The sample was loaded onto the parallel plate geometry at 70 °C, where cheese is in the molten state, to eliminate any manufacturing process and storage history. It was then cooled down to the initial measurement temperature. A low viscosity silicon oil was used to coat the edge of the geometry to prevent the cheese from drying during the measurements. Oscillation strain sweeps were performed at 20 °C and at 60 °C. The strain amplitude was increased from 0.01% to 100% at a test frequency of 1Hz (6.28 rad/s). The temperature ramp cooling test was conducted from 70 °C to 10 °C at a cooling rate of 2 °C/min. A 0.05% strain amplitude was used, which was within the linear viscoelastic region throughout the entire test temperature range, and the test frequency was set at 1 Hz. During the temperature ramp test, the axial force was controlled at 0± 0.1N in order to compensate for sample shrinkage. The oscillation frequency sweep tests were conducted at multiple isothermal temperatures to quantitatively evaluate the viscoelastic properties of the cheddar cheese at different temperatures.

Results and Discussion

Dynamic oscillatory testing is the fundamental method for quantitative determination of the viscoelastic properties of cheese. In an oscillatory test, a sinusoidal strain amplitude is applied to the sample, and the resulting stress signal is measured by the rheometer. This strain amplitude must remain in the linear viscoelastic region of the sample. Within the linear region, the measured moduli (storage modulus (G’) and loss modulus (G”)) are independent of the oscillation strain. These moduli represent the viscoelastic properties of the material. At large amplitude oscillations, the sample structure is destroyed and undergoes irreversible change. In this case, the measured moduli become strain dependent. A common method to determine the critical strain at the end of the linear region is usually observed at the point where G’ shows a decrease of greater than 5%.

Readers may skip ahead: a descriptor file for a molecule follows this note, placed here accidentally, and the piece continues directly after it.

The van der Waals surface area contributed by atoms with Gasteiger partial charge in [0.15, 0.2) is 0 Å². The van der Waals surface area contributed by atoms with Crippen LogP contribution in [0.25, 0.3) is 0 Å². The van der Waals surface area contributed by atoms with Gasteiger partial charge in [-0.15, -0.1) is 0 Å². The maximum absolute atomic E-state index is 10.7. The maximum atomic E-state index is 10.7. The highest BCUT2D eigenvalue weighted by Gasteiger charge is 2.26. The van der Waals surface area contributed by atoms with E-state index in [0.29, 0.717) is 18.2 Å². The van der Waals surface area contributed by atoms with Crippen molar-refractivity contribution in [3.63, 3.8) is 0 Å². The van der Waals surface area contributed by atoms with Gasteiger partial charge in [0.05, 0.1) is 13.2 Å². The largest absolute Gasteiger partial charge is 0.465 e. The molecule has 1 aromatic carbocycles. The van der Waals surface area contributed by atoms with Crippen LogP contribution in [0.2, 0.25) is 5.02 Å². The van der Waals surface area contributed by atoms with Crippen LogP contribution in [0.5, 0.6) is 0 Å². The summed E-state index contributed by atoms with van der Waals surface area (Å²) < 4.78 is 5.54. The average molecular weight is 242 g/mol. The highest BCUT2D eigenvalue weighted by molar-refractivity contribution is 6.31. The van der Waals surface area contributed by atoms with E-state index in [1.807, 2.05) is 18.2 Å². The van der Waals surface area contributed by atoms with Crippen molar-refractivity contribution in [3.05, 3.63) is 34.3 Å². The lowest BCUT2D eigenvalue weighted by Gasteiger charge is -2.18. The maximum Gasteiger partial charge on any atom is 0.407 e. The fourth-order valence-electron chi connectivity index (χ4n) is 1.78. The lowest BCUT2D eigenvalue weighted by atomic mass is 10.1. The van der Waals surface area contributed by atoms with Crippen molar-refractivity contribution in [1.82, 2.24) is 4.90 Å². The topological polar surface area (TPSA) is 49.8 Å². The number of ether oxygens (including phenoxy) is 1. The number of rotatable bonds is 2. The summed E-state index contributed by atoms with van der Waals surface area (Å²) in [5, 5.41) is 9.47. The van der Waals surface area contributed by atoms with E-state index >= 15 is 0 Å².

The oscillation strain sweep test is the method for determining the linear viscoelastic region at different temperatures and frequencies. Figure 1 shows the strain sweep tests conducted at 2 different temperatures. At 20 °C, cheddar cheese is in the solid state, and the results show that G’ is greater than G”. Both moduli are significantly higher at 20 °C than they are at 60 °C. At 60 °C, G” is greater than G’, which indicates that cheddar cheese is in the viscoelastic liquid state. At both temperatures, cheddar cheese shows good viscoelasticity and a broad linear viscoelastic region up to over 10% strain.

The oscillation temperature ramp test (Figure 2) was conducted from 70 °C down to 10 °C at a cooling rate of 2 °C/min. At high temperatures, cheddar cheese behaves like a viscous liquid, where G” is greater than G’ and tan delta (=G”/G’) is greater than 1. Both moduli increase dramatically with decreasing temperature. At 54.4 °C, cheddar cheese undergoes a liquid-to-solid transition where G’ equals G” (tan delta =1). This can also be described as the gelation point. Below this temperature, G’ is greater than G”, indicating that cheese is in solid state. The step increase in G’ and G” at temperature below 20 °C is associated with the crystallization of the fat component in cheese.